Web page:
Sprint's route filters and Europe
David R. Conrad
davidc at apnic.net
Tue Jun 18 11:31:14 UTC 1996
>> A) The socalist approach
>> B) The capitalist approach
>The argument appears to be more well-rehearsed than that.
>In essence it seems similar to the name-space argument.
If you mean the domain name-space, then I would disagree. For all intents
and purposes, the domain name space can be considered infinite.
>We have a scarce resource, and must find ways of distributing it.
Agreed. It is a standard "tragedy of the commons" problem with the same
>Past experience has shown that
>the free market approach is in general the least of all evils, but
>it has some pathologies; these are well known in economics in general
>not just in terms of internet politics.
Yes, you are moving the problem around. However, people seem to prefer the
ability to pay for something and be done with it over filling out forms and
waiting in (virtual) lines.
>The main issue is that we
>have a single supply (noone can go and set up another IP address space),
>and the cost price is apparently zero.
How much does water cost?
>> 1) we need to conserve route table space, lets charge for that,
>> not addresses (irrelevant)
>Specific case of peculiar non-linear cost curve complicated by the
>fact that there has to be some economic disadvantage to poor
>aggregation on a given amount of address space.
>> 2) AT&T (or some other evil speculator) will buy up all the
>> address space (and ISPs are just going to sit idly by?)
>Specific case of monopolistic disfunctionality.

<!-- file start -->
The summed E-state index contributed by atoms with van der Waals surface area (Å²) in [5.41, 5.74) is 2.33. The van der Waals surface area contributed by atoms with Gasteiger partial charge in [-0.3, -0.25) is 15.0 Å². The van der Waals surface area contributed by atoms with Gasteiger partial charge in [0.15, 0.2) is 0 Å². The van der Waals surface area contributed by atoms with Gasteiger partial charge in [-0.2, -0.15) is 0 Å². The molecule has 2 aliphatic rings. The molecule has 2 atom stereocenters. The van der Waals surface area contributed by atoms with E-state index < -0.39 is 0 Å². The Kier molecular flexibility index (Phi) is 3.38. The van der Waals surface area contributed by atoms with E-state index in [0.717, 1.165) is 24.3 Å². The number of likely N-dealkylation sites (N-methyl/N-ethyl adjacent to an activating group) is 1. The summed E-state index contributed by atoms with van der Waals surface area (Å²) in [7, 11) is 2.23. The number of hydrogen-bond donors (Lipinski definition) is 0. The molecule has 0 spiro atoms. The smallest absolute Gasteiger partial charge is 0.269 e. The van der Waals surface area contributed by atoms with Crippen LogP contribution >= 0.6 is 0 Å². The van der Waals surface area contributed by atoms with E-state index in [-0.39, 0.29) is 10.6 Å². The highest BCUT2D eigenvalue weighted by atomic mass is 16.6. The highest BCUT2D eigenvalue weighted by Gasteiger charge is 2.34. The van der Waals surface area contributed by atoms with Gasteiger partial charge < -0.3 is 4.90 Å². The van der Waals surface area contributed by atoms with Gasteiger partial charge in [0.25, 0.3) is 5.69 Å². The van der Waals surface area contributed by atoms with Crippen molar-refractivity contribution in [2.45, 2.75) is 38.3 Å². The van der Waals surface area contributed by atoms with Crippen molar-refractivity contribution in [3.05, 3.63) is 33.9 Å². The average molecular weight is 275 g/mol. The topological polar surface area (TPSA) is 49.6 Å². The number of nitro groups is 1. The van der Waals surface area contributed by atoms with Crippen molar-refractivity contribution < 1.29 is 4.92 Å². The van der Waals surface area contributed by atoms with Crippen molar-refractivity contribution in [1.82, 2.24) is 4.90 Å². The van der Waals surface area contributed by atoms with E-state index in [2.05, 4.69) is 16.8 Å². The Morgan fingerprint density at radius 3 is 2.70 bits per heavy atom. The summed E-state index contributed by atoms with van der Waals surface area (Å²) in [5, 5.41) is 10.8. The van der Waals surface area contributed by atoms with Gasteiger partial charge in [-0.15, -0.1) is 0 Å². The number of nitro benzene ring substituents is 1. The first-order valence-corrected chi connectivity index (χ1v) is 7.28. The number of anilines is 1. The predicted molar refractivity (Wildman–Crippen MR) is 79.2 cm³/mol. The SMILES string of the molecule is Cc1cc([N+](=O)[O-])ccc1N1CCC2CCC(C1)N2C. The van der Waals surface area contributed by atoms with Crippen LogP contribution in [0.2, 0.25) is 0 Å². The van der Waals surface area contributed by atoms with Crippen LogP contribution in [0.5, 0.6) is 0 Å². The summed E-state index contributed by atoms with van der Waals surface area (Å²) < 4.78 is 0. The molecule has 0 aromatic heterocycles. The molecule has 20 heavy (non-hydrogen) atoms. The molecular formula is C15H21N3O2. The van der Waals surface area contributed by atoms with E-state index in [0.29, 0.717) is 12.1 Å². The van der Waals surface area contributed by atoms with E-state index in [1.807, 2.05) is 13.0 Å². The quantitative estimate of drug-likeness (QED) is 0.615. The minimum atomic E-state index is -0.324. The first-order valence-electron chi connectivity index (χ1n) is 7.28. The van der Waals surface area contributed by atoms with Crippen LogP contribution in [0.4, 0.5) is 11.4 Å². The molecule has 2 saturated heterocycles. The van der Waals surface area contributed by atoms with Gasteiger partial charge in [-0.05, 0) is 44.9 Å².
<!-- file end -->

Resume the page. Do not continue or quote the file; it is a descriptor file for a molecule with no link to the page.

The creation of a monopoly in IPv4 address space can't happen. Too much has
been distributed to too many players. Further, even assuming somebody goes
out an buys all the address space, as soon as they try to put the screws to
MCI, Sprint, UUNet, etc., those service providers would likely simply
declare some chunk of the address space as "theirs" and start routing it.
The only reason the service providers do not do that now is because the
registries provide a neutral, universally accepted forum in which address
validity is defined. Without the registries (e.g., in the case of a
monopoly or cartel), address validity would need to be negotiated among all
relevant players. As the definition of "relevant" is somewhat nebulous, it
would seem unlikely everyone would agree.
>> 3) if you charge, then poor organizations can't connect
>> to the Internet (so who's paying for their connectivity?)
>Specific case of the merit good argument.
Good argument? If an organization wants to connect to the Internet, it is
almost certain the address cost will be so far down in the noise as to be
undetectable. If address costs were a significant portion of the total
costs, there is always NAT/ALG.
>> 4) you can't charge for addresses because they're just
>> numbers and have no value (tell that to the US Treasury)
>Urmm... see the market for options and derivatives.
>Historically the way to prevent such market disfunction has been
>regulation of this sort.
What dysfunction are you trying to prevent?
>Which is exactly what Internic, RIPE, etc. do.
No, that might be what the could do, but it isn't what they do now.
>However, where regulation is different in different geographical
>areas in what is effectively a global market place, it causes problems.
>c.f. the telecoms industry.
Agreed. That's why the regional registries try to work together.
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